Plaintiff is not entitled to punitive damages against Dr. Searles in his individual capacity because Plaintiff has failed to set forth any factual allegations to support a finding that Dr. Searles acted with evil motive or intent

         (B) Defendants Hopkins and Mitchell (Doc. No. 104)

         Defendants Hopkins and Mitchell argue that Plaintiff cannot allege facts sufficient to prove that they were deliberately indifferent to Plaintiff's medical needs.

         Defendant Mitchell argues that he, as correctional staff, had no involvement in Plaintiff's medical care, did not have any training on appropriate medical treatment for patients, had no ability to control or alter his plan of care, and had no control over the scheduling of patients' medical appointments. As Superintendent, Defendant Mitchell's responsibilities include administrative, but not clinical, supervision of health-related operations at the facility. Defendant Mitchell made sure sick call and emergency policies were followed and he was not made aware of any problems with the sick call process and believed that it operated correctly and that care was properly provided to all inmates including Plaintiff. Defendant Mitchell does not recall any complaints from Plaintiff directly to him, and no complaint that his care was delayed for three months. Defendant Hopkins, who is a board-certified registered nurse, reviewed Plaintiff's medical records for the period in question. Those records do not reflect, and she has no memory of, seeing Plaintiff as a patient where she was the only or primary treating nurse. Defendant Hopkins denies that she did anything to delay or impede Plaintiff's ability to use the sick call process. Contrary to Plaintiff's apparent belief, Defendant Hopkins was not the Nurse Supervisor and had no control over the sick call process.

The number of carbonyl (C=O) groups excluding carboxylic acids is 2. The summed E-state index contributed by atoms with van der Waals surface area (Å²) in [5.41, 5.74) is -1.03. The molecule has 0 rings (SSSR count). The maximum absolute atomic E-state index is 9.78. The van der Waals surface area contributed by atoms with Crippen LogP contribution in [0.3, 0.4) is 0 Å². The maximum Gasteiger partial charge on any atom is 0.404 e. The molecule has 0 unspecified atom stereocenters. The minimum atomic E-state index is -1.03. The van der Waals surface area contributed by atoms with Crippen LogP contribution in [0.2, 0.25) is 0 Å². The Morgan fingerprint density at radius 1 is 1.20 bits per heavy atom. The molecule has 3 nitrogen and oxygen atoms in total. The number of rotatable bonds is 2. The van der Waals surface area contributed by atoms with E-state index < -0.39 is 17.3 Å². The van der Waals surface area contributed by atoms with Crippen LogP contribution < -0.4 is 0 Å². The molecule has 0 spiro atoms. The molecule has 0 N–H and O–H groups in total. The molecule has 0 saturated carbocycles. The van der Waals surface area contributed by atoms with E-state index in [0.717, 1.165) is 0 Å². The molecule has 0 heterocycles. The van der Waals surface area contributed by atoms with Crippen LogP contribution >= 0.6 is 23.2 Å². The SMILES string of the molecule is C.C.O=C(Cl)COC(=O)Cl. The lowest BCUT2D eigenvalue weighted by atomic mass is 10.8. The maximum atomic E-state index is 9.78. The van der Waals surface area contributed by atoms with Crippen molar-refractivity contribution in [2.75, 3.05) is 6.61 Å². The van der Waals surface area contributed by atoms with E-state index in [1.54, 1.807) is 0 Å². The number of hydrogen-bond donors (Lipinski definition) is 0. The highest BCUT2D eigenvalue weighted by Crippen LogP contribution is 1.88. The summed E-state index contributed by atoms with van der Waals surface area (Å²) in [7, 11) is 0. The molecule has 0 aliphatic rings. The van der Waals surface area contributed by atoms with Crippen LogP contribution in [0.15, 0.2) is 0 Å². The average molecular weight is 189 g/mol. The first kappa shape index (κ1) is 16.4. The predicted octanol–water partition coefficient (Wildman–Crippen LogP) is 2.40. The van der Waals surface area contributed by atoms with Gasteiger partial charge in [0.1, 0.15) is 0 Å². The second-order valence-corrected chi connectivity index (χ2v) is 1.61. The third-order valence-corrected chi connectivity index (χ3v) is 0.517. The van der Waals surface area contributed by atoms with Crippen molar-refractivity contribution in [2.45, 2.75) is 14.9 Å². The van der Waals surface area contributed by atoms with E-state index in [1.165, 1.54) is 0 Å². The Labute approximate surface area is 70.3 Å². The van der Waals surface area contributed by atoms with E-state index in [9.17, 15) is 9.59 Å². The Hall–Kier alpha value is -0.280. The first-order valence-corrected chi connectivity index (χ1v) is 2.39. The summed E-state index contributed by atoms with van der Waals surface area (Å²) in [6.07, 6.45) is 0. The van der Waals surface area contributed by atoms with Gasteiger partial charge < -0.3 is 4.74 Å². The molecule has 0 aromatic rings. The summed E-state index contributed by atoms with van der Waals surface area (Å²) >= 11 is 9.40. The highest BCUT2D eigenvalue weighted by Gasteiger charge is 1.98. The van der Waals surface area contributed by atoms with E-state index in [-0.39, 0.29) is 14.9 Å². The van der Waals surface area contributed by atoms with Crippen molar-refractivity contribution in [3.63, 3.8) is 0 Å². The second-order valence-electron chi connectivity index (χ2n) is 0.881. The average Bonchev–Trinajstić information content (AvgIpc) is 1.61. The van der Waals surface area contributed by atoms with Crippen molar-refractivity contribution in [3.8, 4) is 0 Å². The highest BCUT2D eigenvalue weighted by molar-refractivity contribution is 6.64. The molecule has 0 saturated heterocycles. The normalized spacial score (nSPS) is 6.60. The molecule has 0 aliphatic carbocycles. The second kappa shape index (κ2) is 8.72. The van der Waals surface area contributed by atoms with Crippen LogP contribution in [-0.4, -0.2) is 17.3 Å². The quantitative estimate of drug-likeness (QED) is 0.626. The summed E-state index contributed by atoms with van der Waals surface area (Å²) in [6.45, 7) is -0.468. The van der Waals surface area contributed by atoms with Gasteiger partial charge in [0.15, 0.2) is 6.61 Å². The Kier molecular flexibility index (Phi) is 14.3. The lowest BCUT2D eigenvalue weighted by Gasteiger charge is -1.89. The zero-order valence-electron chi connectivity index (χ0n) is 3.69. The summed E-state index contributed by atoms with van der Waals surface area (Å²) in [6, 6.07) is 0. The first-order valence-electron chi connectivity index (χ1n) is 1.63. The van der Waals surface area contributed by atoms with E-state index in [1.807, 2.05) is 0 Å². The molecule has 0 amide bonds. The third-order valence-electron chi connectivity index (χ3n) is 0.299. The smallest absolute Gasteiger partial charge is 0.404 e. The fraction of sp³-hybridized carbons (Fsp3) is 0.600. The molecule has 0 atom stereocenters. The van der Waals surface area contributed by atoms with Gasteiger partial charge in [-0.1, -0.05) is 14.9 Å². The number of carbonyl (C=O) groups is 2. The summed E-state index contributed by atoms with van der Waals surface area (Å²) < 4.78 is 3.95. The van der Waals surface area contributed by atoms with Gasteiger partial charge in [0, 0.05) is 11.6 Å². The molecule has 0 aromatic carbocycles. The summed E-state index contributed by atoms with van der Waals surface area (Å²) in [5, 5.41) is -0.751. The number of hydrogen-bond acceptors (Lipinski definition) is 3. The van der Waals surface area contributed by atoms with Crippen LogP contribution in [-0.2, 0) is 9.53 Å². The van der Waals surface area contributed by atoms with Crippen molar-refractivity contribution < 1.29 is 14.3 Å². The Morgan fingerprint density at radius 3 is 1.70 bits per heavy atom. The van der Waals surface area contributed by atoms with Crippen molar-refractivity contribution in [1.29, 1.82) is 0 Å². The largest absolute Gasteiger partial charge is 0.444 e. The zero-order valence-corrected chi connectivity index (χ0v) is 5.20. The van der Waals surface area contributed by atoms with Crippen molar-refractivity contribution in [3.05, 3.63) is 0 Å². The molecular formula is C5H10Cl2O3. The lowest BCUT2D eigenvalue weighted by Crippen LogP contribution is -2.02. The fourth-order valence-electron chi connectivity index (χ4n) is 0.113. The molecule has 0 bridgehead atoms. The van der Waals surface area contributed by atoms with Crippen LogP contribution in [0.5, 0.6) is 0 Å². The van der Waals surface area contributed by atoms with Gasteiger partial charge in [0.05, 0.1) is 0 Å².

Further, Plaintiff cannot credibly forecast or prove that his condition worsened as a result of any delay in treatment.

         Plaintiff's claims against Defendants Hopkins and Mitchell in their official capacities should be dismissed as barred by sovereign immunity.

         Qualified immunity shields Defendants from Plaintiff's monetary damages claims in their individual capacities because they had no direct involvement in Plaintiff's medical treatment and did not violate any of Plaintiff's clearly established rights.

         (4) Plaintiff's Responses

         Plaintiff was informed of the importance of responding to Defendants' Motions as well as the legal standard applicable to summary judgment motions. See (Doc. Nos. 99, 107).

         (A) Defendant Searles (Doc. No. 100)